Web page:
Does cows milk really contain much calcium or is it just a reason concocted to g

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  1. keepitnatural profile image71
    keepitnaturalposted 7 years ago

    Does cows milk really contain much calcium or is it just a reason concocted to get us to buy it? Are

    alternative milks such as goats milk or rice milk just as beneficial to our health & rich in calcium?
    I have chosen to bring my kids up dairy-free, (4yrs & 18 mths old) should I be supplementing their diet in any other specific way in order to ensure they are getting enough calcium?

  2. MelissaBarrett profile image60
    MelissaBarrettposted 7 years ago

    Unfortunately, you probably should be supplimenting, unless you are relying very very heavily on goats milk.  Rice milk contains no calcium on its own.  It is "fortified", which means calcium is added.  Unfortunately, this calcium suffers from the same problems as many supplements, it is poorly absorbed by the body.

    Calcium is contained in other foods, but kale and other dark green leafies aren't generally popular with the toddler club.  (iceburg and other salad lettuces don't really contain significant amouts of calcium) There are other sources (that are about as kid friendly), but they are pretty insignificant unless eaten in large quatities.

    I would say better safe than sorry and go ahead and add a suppliment to their diet.  I'm in the same boat, we are doing GF/CF.  Good luck, the benefits are usually worth the frustration.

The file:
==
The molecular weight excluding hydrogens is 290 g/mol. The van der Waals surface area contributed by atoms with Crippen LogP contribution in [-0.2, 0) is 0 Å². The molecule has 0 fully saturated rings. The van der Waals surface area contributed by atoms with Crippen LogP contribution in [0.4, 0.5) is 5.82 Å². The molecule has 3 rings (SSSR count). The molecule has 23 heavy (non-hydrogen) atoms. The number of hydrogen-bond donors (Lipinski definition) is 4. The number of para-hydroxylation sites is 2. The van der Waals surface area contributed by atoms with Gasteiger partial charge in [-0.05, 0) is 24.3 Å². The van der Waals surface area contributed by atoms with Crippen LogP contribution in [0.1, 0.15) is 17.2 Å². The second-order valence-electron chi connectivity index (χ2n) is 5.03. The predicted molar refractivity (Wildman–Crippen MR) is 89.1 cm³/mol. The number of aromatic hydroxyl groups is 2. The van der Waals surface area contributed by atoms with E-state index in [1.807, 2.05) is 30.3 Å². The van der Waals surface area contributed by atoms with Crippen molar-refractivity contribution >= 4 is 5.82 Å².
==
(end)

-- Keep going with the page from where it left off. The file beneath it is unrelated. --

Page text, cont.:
3. WriteAngled profile image79
    WriteAngledposted 7 years ago

    Dairy products do have high levels of calcium. However, sardines, salmon, tofu all have pretty high levels. Green vegetables can also contribute significantly to calcium intake, although levels are a bit lower than the previously listed foods. Sesame seeds have high levels, but there is a bit of controversy about them, because some people claim the calcium from sesame is not absorbed well. Here are some official figures for calcium in foods from the Office of Dietary Supplements:

    Of course, there is also the possibility of using a calcium supplement. I occasionally use a liquid calcium + magnesium supplement as I find it helps to reduce the frequency leg cramps, which tend to plague me.

  4. TheBlondie profile image58
    TheBlondieposted 7 years ago

    Yes and no. Yes, there is some calcium in milk, but there are other nutrients that actually take calcium from your bones. So basically, there is calcium in milk, but unless you are drinking tons of liquid vitamin D you aren't really getting any of it. Try taking a calcium supplement instead, much more effective.

  5. Chuck Bluestein profile image45
    Chuck Bluesteinposted 7 years ago

    I guess that I need to make a hub about this to clear this up. Cows milk has a lot of calcium and cheese has even more. Ameicans eat plenty of cheese like on a pizza but have high rates of osteoporosis and weak bones.

    A lot of high protein animal foods in the diet make the body too acid leading to many diseases. The body tries to neutralize this acid by taking calcium out of the bones. This calcium is then bonded to the acid and is then urinated out.

    So Americans have lots of calcium in their diet but also have lots of calcium in their urine. The latter is where the problem is at. So get your calcium from foods like oranges and green leafy vegetables.


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